Taking steps is easy. Counting them, well, it depends on which app you decide to believe.
As a former user of a Fitbit, the popular wearable pedometer, I wondered about the accuracy of pedometer apps. When an ad popped up on my smartphone claiming a pedometer app could be better than a Fitbit, I had to test the claim.
Pedometer apps are easy to find. So, I downloaded four of the highest-rated from the Google Play Store to compare side by side.
My time using a Fitbit had given me a sense of how many steps I took on a lazy day (around 2,000) as well as a crazy day that included a workout (around 11,000). This provided a comparison from the start.
All four apps were set to run 24/7, so whenever I took steps and the phone was with me, the motion was counted. The apps used the phone’s built-in sensor to track movement, and you had to enter your weight and height for each one.
Spoiler alert: No two apps tracked the same amount of steps on a single day.
Leap Fitness Step Counter
This app, compatible with Android phones only, is straightforward, simple and easy to use.
It’s 100 percent private, and you don’t have to sign in. It offers a clear step count for each day as well as calories burned and distance traveled.
You can adjust the sensitivity on it to make sure it is picking up each movement.
Daily, weekly and monthly statistics can be viewed at any point.
The app’s animated medals and prizes celebrating various achievements are nice, too.
Not much in the way of extra bells and whistles, however, it’s 100 percent free.
Compared to the other apps, however, this one tracked the third-fewest steps. On a day when one app counted 5,201 steps, this app tracked 4,916.
Cost: Free, no upgrades available
Although this app routinely registered the second-highest number of steps, I had to accept that it was probably the most accurate. It only registered about 100 steps fewer than the highest count of the four apps.
The reason it may be the most accurate is because you can use the pedometer mode to set sensitivity and it works in a purse, a pocket or in your hand.
Pacer, which works on Apple and Android phones, has several interesting free features, including a GPS component that allows you to track outdoor activities and routes; a daily fitness plan and body mass index tracking. If you upgrade, you join a support community, participate in fitness challenges and find more detailed workout options designed by trainers.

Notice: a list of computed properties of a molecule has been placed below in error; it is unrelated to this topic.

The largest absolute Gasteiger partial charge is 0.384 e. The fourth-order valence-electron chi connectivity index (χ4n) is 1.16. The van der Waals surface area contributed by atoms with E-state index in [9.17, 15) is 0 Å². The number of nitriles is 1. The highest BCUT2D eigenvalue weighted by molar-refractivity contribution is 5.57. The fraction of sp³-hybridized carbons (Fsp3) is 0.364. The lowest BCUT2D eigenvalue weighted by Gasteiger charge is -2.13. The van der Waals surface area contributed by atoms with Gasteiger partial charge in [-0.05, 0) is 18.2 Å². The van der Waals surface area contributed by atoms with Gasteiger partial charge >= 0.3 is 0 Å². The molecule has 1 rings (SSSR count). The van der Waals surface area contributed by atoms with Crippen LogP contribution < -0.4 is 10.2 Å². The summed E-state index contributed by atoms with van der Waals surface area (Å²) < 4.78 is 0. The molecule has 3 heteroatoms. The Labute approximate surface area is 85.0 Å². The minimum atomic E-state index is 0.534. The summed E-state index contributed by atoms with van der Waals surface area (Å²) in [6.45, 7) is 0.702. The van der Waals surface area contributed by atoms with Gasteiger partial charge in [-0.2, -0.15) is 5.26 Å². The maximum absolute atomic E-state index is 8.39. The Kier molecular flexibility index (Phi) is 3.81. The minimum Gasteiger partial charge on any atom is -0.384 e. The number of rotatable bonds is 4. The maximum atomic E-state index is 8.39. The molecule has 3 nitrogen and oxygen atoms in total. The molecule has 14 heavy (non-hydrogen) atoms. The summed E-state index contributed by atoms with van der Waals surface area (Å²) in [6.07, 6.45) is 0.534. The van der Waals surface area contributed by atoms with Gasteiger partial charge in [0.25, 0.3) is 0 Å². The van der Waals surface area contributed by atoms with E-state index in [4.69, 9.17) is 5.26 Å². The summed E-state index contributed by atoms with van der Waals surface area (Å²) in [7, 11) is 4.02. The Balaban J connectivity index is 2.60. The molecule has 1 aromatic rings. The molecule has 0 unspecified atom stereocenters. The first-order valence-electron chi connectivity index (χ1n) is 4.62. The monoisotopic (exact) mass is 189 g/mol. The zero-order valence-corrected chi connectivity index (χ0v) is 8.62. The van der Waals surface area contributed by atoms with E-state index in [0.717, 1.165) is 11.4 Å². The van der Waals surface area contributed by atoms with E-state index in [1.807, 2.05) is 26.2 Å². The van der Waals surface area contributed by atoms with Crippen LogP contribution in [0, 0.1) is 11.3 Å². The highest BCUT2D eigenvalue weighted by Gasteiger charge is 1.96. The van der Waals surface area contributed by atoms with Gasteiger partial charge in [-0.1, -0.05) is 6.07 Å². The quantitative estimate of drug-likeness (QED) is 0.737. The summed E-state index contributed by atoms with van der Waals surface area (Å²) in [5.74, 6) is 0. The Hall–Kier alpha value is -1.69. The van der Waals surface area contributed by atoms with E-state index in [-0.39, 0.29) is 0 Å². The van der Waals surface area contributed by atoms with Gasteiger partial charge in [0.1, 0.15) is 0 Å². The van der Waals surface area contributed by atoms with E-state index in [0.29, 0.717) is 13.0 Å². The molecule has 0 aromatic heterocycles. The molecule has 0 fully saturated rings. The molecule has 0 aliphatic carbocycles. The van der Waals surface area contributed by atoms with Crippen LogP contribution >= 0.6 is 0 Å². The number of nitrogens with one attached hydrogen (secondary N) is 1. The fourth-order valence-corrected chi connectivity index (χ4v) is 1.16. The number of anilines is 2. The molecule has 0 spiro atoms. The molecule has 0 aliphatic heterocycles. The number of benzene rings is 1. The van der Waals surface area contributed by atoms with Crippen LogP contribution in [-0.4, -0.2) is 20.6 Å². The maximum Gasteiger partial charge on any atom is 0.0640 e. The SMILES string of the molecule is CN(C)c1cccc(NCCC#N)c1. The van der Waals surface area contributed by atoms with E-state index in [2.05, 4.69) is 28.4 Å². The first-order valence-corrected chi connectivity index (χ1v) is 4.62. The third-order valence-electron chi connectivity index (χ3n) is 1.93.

Pacer was easy to use and easy to read. This app never shut down unexpectedly. The step tracker was always visible.
If you’re looking for a pedometer app to download to your phone, this is my recommendation.
Upgrade: $3.99 per month, removes the pop-up ads, provides guided workouts, fitness training guidance, data insights and a community
My biggest complaint about this app, and it is a problem, is that it kept randomly shutting down. Plus, every time I reopened it, I had to re-enter my weight and height.
On the other hand, the way it tracked my steps (the highest count each day of the four apps) made me feel like a stepping rock star.
The app, available for Android only, is simple to use with easy to read data. It tracks steps, distance, calories and activity time. By using the training preference, the app also will track a single workout, calculating calories, incline, overall steps and time.
Data for daily, weekly and monthly progress can be viewed at any time.
One surprising piece of information I learned from this app, if it’s correct, my step length is 2 feet, 3 inches.
Upgrade: $2.99 removes the pop-up ads
This app is terrible despite having a 4.7 out of 5 rating, according to the reviews at the Google Play Store.
On days when the other apps tracked 9,000 to 10,000 steps, this one read 5,000 or less. Adjusting the sensitivity was not an option.
Despite setting and resetting it to run 24/7, it would shut off and disappear.
The features it offers are similar to the others: calorie counting and distance. It could also be switched to a running mode.
Honestly, don’t waste your time downloading it.